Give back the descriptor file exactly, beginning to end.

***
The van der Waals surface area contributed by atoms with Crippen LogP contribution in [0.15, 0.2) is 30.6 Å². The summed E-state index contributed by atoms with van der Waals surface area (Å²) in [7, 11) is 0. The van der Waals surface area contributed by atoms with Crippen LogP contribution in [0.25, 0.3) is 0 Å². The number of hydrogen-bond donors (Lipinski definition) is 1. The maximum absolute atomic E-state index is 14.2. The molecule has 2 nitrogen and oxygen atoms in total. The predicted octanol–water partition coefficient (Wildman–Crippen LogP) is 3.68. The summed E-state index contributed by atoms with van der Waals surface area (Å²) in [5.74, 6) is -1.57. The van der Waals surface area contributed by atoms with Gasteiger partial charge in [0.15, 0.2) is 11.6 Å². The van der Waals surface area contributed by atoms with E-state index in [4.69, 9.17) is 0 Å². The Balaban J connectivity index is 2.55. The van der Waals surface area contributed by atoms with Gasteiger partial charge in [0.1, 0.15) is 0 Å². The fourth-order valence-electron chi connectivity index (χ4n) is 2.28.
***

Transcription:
The van der Waals surface area contributed by atoms with Crippen LogP contribution in [0.15, 0.2) is 30.6 Å². The summed E-state index contributed by atoms with van der Waals surface area (Å²) in [7, 11) is 0. The van der Waals surface area contributed by atoms with Crippen LogP contribution in [0.25, 0.3) is 0 Å². The number of hydrogen-bond donors (Lipinski definition) is 1. The maximum absolute atomic E-state index is 14.2. The molecule has 2 nitrogen and oxygen atoms in total. The predicted octanol–water partition coefficient (Wildman–Crippen LogP) is 3.68. The summed E-state index contributed by atoms with van der Waals surface area (Å²) in [5.74, 6) is -1.57. The van der Waals surface area contributed by atoms with Gasteiger partial charge in [0.15, 0.2) is 11.6 Å². The van der Waals surface area contributed by atoms with E-state index in [4.69, 9.17) is 0 Å². The Balaban J connectivity index is 2.55. The van der Waals surface area contributed by atoms with Gasteiger partial charge in [0.1, 0.15) is 0 Å². The fourth-order valence-electron chi connectivity index (χ4n) is 2.28.